With all the flack Angela Merkel has taken at home for agreeing to help bail out Greece, one could be forgiven for wondering why the Chancellor would want to yolk Germany’s seeming paragon of export-driven economic strength to the Hellenic basket case, let alone to the fortunes of those other peripheral euro states that, with Greece, are collectively known as PIIGS (Portugal, Ireland, Italy, Greece and Spain). Perhaps counter-intuitively, part of the answer lies in the fact that German exports are actually made more competitive because of the weakening of the euro caused by the participation of the PIIGS in that currency.
A weaker euro means relatively cheaper prices for German goods in the currency of non-Eurozone trading partners, giving German exporters an edge in world markets. To understand this effect, one must first consider two histories: that of the euro since its birth, and of German exports prior and subsequent to that introduction.
For all its troubles, the euro has strengthened considerably since its first day of trading, January 5, 1999. It hit $1.19 that day, but by December 3 of the same year it fell below parity with the dollar. The currency has since risen over 40% to $1.4172 as of this writing (it hit a high of $1.5892 on July 7, 2008). Now this appreciation versus the greenback has occurred despite the presence of the PIIIGS in the eurozone, with all the systemic risk that their potential sovereign defaults pose to European banking and economic growth. Imagine how much higher the euro might trade were the PIIGS to exit Euroland’s pen, remaking the euro into something more in the image of the old German mark!
So how did German exports fare before and after it traded marks for euros? From January 1991 to January 1999, under the old mark (1991 being the first full year following reunification) German monthly exports rose from around 30 to 40 billion euros, an increase of about 4% per year. By contrast, in the euro period from January 1999 to January 2011 Germany’s exports rose to over 80 billion euros per month, an increase of over 6% per year (German exports dropped sharply during the ’08-’09 financial crisis but have subsequently more than rebounded, hitting 97 billion euros in April 2011 before easing to 85 billion in September).
Would German exports have risen as sharply were the nation still using a mark, reflecting solely that nation’s monetary policy, as opposed to a euro in whose valuation German export strength, traditionally tight postwar German monetary policy and relatively conservative German fiscal policy are diluted by the PIIGS’ trade weakness and profligate budget policy, not to mention power sharing in the European Central Bank? I strongly doubt it.
To be sure, 60% of German exports still go to the EU, where the euro’s exchange strength would be irrelevant. But it is trade with China that is providing the growth in German exports, having risen four fold over the last ten years to rival the US as Germany’s largest single national market at 5.6% of the nation’s foreign sales, a figure that may triple by the end of this decade. This ballooning China trade is in turn driving German economic growth. Without the squealing PIIGS of the Eurozone’s periphery, a stronger euro could make German goods less competitive and have serious consequences for continued China-trade driven economic expansion.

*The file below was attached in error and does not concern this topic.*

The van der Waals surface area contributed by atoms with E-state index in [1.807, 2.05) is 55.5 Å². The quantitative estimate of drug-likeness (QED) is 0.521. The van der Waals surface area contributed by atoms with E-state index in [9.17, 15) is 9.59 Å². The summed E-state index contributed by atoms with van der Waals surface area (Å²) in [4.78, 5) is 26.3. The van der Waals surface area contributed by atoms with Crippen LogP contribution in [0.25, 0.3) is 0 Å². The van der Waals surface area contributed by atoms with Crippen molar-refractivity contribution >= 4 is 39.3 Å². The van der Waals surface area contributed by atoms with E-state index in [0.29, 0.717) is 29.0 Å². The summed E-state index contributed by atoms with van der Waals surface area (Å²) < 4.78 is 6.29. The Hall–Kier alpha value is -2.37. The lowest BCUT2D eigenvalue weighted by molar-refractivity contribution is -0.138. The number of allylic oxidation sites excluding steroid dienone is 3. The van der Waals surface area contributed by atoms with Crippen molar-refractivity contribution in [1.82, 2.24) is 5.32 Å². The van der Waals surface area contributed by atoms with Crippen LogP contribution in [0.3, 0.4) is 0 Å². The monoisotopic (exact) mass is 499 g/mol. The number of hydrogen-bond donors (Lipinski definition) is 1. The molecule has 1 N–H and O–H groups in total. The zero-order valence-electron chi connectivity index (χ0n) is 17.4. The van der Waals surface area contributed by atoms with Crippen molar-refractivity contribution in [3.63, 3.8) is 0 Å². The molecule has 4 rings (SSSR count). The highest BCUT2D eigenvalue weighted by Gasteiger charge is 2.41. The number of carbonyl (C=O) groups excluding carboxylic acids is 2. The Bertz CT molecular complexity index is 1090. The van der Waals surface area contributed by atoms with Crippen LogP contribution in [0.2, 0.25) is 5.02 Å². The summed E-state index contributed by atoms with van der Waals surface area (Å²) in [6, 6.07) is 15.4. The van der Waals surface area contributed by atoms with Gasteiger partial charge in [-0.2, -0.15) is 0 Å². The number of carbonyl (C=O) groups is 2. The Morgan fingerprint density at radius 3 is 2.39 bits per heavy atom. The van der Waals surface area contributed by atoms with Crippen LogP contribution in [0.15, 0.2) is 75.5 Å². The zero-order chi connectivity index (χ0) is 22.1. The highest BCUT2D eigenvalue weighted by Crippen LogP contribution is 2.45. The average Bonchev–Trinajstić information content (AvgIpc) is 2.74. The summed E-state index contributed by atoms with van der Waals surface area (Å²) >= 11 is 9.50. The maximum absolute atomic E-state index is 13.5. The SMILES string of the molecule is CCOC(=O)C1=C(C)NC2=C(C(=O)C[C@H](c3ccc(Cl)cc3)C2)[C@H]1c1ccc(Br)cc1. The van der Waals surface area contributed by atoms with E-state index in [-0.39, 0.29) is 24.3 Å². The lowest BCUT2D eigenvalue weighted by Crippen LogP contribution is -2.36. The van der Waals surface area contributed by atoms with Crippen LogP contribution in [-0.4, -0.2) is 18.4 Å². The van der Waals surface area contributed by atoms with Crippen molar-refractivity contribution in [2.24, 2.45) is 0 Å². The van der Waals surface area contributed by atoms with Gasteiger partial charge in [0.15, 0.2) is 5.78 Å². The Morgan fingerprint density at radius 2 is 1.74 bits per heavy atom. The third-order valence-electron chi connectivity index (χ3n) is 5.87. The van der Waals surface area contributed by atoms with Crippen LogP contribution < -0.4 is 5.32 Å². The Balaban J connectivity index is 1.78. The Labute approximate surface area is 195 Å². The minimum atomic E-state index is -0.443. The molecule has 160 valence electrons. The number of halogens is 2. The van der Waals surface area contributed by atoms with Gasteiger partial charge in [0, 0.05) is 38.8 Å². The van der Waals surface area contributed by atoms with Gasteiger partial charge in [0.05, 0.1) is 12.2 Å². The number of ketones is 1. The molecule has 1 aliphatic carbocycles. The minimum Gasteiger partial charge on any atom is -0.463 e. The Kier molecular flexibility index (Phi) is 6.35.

There is perhaps some irony that, in addition to a “voluntary” 50% markdown in Greek bank debt, Europe is turning to China in hopes of having that nation finance some of the expanded $1.4 trillion European Financial Stabilization Fund, perhaps directly or through the IMF. Like Germany, China’s expansion is dependent on exports, and the global slowdown that could come in the wake of a euro collapse would threaten those sales. Meanwhile, Chinese inflation is still running high, driven by an undervalued yuan and tight commodity markets, so Beijing may also find continued euro-discounted German manufactured imports not unwelcome. And investment in euro assets provides China with some diversification from its substantial dollar holdings.
Chinese investment could at least lessen the need for debt monetization (see “Europe Learns To Default The American Way, Restoring Transatlantic Balance Of Irresponsibility”) and/or the issuance of Eurobonds directly backed by German taxpayers, perhaps under some kind of Eurozone fiscal union. That would be welcome news for Merkel. The former is anathema to a nation whose prewar experience with inflation had the darkest of consequences. As to the latter, Germany’s 83% debt-to-GDP ratio (it may hit 87% in short order, jumping from approximately 67% in 2007) is not at Greek or even American levels, but still speaks to Germany’s own bloated welfare state, which combined with past and potential bank bailouts, stimulus and Eurobond exposure to the PIIGS could yet make even German borrowing unsustainable, bringing us back to monetization and inflation.
So fortunately for Merkel, China seems to realize PIIGS are a desirable ingredient in dumplings as well as wieners. It remains to be seen if Beijing’s investments will eliminate or merely forestall the need for stronger measures. The Chancellor recently warned that the issuance of Eurozone debt and fiscal union would lead to “solidarity in mediocrity.” Yet when your export-led economy is partially built on the weakness of your currency partners, some economic convergence may be inevitable; a cruel truth, perhaps, but then they don’t call it reversion to the “mean” for nothing.